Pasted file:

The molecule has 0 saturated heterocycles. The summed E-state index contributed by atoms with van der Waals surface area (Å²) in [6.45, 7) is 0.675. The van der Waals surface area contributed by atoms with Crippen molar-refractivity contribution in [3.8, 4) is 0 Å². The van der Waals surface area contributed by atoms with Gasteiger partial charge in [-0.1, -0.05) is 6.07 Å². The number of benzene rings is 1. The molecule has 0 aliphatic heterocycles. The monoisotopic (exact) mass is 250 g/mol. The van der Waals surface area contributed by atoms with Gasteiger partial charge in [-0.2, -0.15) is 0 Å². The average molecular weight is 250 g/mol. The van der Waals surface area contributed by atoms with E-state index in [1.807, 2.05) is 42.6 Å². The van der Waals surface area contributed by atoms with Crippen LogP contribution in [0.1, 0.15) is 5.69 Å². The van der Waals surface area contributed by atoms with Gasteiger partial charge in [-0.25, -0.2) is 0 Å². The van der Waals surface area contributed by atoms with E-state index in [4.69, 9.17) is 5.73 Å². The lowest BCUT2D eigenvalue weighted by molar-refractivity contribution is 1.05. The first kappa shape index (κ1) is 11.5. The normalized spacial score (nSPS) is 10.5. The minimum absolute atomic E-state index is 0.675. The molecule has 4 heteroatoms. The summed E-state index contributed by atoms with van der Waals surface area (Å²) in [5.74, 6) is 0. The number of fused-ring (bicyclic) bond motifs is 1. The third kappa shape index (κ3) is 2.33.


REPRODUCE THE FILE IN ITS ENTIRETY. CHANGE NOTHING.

The molecule has 0 saturated heterocycles. The summed E-state index contributed by atoms with van der Waals surface area (Å²) in [6.45, 7) is 0.675. The van der Waals surface area contributed by atoms with Crippen molar-refractivity contribution in [3.8, 4) is 0 Å². The van der Waals surface area contributed by atoms with Gasteiger partial charge in [-0.1, -0.05) is 6.07 Å². The number of benzene rings is 1. The molecule has 0 aliphatic heterocycles. The monoisotopic (exact) mass is 250 g/mol. The van der Waals surface area contributed by atoms with Gasteiger partial charge in [-0.2, -0.15) is 0 Å². The average molecular weight is 250 g/mol. The van der Waals surface area contributed by atoms with E-state index in [1.807, 2.05) is 42.6 Å². The van der Waals surface area contributed by atoms with Crippen LogP contribution in [0.1, 0.15) is 5.69 Å². The van der Waals surface area contributed by atoms with Gasteiger partial charge in [-0.25, -0.2) is 0 Å². The van der Waals surface area contributed by atoms with E-state index in [4.69, 9.17) is 5.73 Å². The lowest BCUT2D eigenvalue weighted by molar-refractivity contribution is 1.05. The first kappa shape index (κ1) is 11.5. The normalized spacial score (nSPS) is 10.5. The minimum absolute atomic E-state index is 0.675. The molecule has 4 heteroatoms. The summed E-state index contributed by atoms with van der Waals surface area (Å²) in [5.74, 6) is 0. The number of fused-ring (bicyclic) bond motifs is 1. The third kappa shape index (κ3) is 2.33.